Spurs hire WNBA’s Becky Hammon as assistant coach

Becky Hammon (right), who is in her 16th and final WNBA season, will retire from playing at the end of this season.

Gus Ruelas/AP

Becky Hammon (right), who is in her 16th year in the WNBA, will retire from playing at the end of this season.

The San Antonio Spurs hired WNBA star Becky Hammon Tuesday, making her the first full-time, paid female assistant on an NBA coaching staff.

Hammon, 37, who plans to retire from the San Antonio Stars after this season, spent time working with coach Gregg Popovich and the Spurs last season and made a strong impression on an organization with a history of forward-thinking moves.


During the 2001-02 season, Cleveland Cavaliers coach John Lucas brought Lisa Boyer into the team’s practices and some games. Boyer, now an assistant at South Carolina, was not paid by the Cavaliers and did not travel with the team, but did work with the players and coaches that season.

Last season, Hammon attended Spurs practices and film sessions and sat behind the bench for the NBA champions at home games. She has been friends with Spurs teammates Tony Parker and Tim Duncan since competing in an NBA All-Star shooting competition in 2008.

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‘‘I very much look forward to the addition of Becky Hammon to our staff,’’ Popovich said. ‘‘Having observed her working with our team this past season, I’m confident her basketball IQ, work ethic and interpersonal skills will be a great benefit to the Spurs.’’

It’s the latest trailblazing move for the Spurs, who hired European coaching legend Ettore Messina to join Popovich’s staff earlier this summer and have been leaders in bringing international players to the NBA for almost two decades.

The Spurs are coming off their fifth NBA title, a decisive victory over the Miami Heat in June. The organization’s stature as the league’s gold standard, along with Popovich and general manager R.C. Buford being viewed as two of the very best in the business, led other women who have long dreamed of coaching in the NBA to hope that this is the first major step toward bringing more women into the league.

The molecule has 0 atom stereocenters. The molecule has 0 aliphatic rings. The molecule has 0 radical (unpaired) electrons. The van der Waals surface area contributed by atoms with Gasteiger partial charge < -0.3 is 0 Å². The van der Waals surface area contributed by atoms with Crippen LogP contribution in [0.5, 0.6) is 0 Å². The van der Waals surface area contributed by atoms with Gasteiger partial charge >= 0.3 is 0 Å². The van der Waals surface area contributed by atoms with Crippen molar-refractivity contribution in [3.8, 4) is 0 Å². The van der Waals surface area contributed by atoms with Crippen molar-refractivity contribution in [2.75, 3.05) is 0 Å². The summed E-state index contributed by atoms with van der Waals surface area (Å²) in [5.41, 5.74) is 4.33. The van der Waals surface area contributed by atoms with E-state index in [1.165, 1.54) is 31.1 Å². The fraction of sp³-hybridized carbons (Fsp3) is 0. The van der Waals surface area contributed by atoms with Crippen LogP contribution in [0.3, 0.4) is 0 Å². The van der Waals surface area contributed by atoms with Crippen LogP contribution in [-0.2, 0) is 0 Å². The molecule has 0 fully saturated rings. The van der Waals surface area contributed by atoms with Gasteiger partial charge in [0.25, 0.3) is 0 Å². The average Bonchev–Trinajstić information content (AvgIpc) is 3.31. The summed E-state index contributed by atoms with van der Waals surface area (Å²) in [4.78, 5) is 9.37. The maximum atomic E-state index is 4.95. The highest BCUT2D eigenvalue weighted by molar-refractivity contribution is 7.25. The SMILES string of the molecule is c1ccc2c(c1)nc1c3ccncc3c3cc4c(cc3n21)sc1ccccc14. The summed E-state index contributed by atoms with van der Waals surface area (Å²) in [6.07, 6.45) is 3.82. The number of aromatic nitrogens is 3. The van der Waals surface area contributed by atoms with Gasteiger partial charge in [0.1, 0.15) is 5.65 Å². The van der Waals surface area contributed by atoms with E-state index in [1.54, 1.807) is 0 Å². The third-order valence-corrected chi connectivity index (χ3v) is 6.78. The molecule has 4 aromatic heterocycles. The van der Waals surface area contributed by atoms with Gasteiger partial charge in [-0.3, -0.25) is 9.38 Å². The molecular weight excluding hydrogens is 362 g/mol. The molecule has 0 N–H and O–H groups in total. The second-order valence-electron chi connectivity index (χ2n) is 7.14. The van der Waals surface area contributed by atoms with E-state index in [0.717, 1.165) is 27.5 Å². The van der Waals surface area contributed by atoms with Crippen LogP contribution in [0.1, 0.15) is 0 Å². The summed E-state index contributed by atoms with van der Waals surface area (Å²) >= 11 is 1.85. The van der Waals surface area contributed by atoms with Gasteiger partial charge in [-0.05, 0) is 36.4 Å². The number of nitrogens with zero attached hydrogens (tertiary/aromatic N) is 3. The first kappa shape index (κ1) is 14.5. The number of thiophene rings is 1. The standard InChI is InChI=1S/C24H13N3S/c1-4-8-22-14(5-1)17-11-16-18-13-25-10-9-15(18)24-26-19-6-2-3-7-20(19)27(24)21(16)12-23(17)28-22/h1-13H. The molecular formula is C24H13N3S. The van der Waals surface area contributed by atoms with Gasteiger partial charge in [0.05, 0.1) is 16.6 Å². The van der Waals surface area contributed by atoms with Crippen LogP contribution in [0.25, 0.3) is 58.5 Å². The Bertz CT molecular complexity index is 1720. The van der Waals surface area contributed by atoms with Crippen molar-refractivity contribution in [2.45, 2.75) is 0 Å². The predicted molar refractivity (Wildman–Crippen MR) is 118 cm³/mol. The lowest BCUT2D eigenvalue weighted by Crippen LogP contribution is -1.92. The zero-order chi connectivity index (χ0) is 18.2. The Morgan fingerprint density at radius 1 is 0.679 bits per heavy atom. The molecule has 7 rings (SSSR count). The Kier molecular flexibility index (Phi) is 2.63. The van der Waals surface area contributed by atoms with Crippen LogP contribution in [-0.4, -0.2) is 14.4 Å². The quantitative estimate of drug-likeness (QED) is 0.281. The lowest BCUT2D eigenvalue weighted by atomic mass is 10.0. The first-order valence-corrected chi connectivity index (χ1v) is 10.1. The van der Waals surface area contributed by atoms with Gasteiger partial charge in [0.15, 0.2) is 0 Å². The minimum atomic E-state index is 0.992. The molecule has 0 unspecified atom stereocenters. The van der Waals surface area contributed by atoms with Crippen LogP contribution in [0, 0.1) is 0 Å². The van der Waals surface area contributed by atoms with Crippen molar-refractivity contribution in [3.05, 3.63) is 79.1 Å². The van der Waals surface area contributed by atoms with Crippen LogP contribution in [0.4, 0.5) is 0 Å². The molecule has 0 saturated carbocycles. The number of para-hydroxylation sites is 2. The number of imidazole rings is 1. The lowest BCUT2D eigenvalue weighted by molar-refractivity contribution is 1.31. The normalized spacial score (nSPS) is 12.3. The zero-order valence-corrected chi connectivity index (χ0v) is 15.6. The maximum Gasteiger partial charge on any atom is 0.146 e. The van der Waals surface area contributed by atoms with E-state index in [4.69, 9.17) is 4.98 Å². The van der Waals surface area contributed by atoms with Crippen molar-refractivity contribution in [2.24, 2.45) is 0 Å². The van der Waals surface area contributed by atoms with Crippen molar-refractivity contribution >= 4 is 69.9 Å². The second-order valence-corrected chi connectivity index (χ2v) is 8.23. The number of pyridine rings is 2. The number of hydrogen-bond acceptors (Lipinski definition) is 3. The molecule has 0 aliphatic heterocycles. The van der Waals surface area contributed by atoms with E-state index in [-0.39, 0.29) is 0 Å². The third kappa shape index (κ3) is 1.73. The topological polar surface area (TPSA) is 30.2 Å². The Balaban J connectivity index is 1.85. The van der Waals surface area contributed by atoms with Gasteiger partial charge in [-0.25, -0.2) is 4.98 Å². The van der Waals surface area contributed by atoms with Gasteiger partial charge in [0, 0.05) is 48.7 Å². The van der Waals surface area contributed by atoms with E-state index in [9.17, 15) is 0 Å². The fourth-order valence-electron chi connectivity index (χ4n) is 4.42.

‘‘I was so excited and pleased, and the one thing that people have to remember is that the San Antonio Spurs don’t do anything for effect,’’ said Nancy Lieberman, a former star player who was a head coach in the NBA Development League in 2009 and now serves as GM of the NBDL’s Texas Legends. ‘‘That’s not who they are. They don’t do this for the record-breaking barrier. They do things out of respect.

‘‘And the fact that coach Popovich has this much respect for Becky’s basketball IQ, for how she handles herself with the guys in practice, her ability to relate to them, I’m sure he saw so much when she was working with them last fall.

“I’m sure he didn’t hire her because she was a woman. I’m sure he hired her because she was the best person for the job.’’

Charlotte Hornets sideline reporter Stephanie Ready, who served as an assistant on the Coppin State men’s team as well as in the D-League, called Popovich the perfect person to hire Hammon.

‘‘Because he’s proven he has a tremendous track record and he does not make bad decisions,’’ she said.

Hammon’s reputation as a smart, hard-nosed, tough-minded player makes her a perfect fit for Popovich’s staff, Ready said. Hammon made six All-Star teams and averaged 13.1 points in her 16 seasons.

‘‘This will open the door for other women, even like myself,’’ Lieberman said. ‘‘My goal is to coach in the NBA and you’ve got to start somewhere. So this is a great day.’’

Hammon’s hiring comes a few days after the NBA Players Association elected Michele Roberts its executive director, the first woman to hold that position.

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